Pioneer says birth control battle had a cost

Published April 9, 2012 6:36AM (EDT)

CAMBRIDGE, Mass. (AP) — This month marks the 45th anniversary of abortion rights activist Bill Baird's arrest at Boston University for giving contraception to a student.

Now 79, the Massachusetts man spent 36 days in jail in Boston after his April 1967 arrest. Baird appealed his conviction to the U.S. Supreme Court, where justices found in his favor.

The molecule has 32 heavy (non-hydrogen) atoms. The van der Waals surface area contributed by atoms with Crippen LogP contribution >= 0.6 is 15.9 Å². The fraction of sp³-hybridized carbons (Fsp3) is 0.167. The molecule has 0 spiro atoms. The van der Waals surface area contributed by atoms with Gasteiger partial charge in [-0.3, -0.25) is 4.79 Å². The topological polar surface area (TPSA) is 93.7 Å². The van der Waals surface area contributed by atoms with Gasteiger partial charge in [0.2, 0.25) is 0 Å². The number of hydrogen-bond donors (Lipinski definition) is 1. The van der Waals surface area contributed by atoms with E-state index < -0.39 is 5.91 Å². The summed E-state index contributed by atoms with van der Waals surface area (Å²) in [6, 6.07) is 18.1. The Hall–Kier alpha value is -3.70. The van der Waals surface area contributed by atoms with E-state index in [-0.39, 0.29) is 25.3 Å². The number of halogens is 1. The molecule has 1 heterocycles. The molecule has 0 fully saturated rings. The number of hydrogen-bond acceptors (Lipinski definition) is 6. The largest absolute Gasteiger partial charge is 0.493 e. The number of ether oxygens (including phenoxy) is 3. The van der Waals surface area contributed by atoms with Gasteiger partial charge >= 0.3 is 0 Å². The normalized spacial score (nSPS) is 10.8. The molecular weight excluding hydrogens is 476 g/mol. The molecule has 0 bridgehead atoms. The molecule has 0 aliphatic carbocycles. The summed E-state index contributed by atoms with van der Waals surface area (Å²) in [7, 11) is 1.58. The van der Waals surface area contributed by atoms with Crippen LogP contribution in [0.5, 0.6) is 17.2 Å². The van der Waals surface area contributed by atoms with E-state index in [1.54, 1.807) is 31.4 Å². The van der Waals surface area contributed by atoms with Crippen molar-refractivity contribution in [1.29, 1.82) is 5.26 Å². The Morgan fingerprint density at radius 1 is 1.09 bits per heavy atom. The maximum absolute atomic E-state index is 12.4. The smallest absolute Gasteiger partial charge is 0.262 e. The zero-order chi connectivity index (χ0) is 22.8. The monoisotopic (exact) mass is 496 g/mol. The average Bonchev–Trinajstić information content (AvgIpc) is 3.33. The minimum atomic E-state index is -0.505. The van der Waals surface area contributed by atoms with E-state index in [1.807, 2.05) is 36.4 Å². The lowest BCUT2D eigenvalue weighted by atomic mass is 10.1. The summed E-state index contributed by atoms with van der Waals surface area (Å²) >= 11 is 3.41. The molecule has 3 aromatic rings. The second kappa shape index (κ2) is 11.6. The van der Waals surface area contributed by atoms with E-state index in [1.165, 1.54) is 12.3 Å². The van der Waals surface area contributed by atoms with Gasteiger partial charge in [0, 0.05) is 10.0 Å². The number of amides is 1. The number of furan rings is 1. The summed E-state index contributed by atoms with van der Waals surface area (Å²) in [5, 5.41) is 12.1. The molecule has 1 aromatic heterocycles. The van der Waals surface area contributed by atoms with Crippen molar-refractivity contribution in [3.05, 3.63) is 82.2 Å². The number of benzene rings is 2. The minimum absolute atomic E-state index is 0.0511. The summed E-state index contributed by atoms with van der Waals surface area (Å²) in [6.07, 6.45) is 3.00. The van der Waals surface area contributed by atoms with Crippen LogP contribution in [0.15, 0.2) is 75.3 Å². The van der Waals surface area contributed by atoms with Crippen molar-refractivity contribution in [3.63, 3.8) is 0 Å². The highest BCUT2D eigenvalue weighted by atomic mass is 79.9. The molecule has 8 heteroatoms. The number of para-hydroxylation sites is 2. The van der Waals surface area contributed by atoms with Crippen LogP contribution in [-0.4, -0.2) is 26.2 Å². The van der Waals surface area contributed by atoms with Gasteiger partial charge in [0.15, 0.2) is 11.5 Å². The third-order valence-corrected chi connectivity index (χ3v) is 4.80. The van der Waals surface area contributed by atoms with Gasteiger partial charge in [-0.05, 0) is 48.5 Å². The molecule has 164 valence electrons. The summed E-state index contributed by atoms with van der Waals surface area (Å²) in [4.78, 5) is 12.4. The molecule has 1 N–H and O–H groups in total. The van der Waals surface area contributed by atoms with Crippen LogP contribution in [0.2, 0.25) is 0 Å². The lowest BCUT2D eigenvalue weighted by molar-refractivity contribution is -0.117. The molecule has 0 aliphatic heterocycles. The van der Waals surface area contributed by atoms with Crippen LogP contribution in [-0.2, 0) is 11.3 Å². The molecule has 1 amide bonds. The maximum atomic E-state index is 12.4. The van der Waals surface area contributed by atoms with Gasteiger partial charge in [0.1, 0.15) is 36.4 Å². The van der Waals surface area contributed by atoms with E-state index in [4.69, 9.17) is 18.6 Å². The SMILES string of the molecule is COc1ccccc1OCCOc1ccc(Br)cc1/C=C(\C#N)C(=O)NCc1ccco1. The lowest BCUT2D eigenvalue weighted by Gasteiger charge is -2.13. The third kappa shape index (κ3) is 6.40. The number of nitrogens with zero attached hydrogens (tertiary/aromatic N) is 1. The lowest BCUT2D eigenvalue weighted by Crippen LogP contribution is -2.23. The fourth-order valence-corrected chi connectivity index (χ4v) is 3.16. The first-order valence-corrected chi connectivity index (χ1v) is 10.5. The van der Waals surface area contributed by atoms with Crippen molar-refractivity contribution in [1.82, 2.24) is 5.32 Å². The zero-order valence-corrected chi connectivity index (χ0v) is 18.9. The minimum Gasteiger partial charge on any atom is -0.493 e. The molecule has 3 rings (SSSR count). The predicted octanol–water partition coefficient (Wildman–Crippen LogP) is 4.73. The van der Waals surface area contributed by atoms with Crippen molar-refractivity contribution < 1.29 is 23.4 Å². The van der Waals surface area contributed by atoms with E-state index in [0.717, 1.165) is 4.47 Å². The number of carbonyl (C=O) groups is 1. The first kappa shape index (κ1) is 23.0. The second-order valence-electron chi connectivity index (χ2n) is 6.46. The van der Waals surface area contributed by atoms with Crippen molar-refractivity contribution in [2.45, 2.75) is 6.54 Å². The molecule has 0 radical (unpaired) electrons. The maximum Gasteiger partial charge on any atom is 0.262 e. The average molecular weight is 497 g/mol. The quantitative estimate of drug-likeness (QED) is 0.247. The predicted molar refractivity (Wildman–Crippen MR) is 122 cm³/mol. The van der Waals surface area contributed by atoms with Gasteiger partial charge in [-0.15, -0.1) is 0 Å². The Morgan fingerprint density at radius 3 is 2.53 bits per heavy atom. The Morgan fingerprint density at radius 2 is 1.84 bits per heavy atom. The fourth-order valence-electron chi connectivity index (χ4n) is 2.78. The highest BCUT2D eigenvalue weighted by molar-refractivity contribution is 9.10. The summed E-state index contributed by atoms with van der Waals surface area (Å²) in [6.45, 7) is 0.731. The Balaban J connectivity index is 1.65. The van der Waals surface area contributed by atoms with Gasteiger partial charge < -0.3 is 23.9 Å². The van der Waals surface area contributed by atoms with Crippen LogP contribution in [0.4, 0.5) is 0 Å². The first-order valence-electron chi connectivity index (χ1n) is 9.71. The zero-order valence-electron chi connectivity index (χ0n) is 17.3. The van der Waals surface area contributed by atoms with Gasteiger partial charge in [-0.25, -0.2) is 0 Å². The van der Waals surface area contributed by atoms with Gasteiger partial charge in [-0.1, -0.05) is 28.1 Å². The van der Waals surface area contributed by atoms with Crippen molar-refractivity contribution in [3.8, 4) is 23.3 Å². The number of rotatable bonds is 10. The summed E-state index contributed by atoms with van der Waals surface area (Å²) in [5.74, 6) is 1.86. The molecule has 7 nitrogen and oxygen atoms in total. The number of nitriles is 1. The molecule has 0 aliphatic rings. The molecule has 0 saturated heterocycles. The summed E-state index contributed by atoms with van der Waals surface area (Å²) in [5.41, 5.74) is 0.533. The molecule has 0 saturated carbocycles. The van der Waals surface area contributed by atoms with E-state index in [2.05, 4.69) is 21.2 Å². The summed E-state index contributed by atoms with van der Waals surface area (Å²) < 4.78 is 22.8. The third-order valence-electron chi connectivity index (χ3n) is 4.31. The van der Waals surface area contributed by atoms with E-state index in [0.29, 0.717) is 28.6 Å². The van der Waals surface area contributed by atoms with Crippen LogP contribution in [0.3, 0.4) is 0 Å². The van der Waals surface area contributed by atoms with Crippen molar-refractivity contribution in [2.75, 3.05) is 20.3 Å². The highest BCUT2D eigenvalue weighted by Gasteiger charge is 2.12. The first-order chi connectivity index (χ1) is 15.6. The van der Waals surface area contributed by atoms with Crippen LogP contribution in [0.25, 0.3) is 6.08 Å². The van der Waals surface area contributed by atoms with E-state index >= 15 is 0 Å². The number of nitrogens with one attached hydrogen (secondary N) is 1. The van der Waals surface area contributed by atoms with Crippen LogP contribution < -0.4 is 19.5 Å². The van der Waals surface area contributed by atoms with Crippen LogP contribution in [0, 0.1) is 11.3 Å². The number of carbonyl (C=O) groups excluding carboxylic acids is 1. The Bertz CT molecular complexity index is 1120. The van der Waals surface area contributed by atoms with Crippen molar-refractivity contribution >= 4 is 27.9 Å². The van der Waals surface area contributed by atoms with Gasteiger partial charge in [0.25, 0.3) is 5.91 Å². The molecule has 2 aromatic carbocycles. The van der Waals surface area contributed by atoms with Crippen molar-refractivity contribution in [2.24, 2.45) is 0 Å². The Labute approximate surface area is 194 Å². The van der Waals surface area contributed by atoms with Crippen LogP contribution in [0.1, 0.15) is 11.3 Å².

That 1972 decision, Eisenstadt vs. Baird, gave single people the same rights to birth control as married people.

Decades later, Baird recently told a lecture audience in Massachusetts that he's determined to keep fighting for reproductive rights.

Supporters and some people who've opposed Baird's abortion rights activism agree he will go down in history.

The Rev. Frank Pavone, from anti-abortion organization Priests for Life, says he respects Baird's work as a "warrior" on the opposite side.

By Salon Staff

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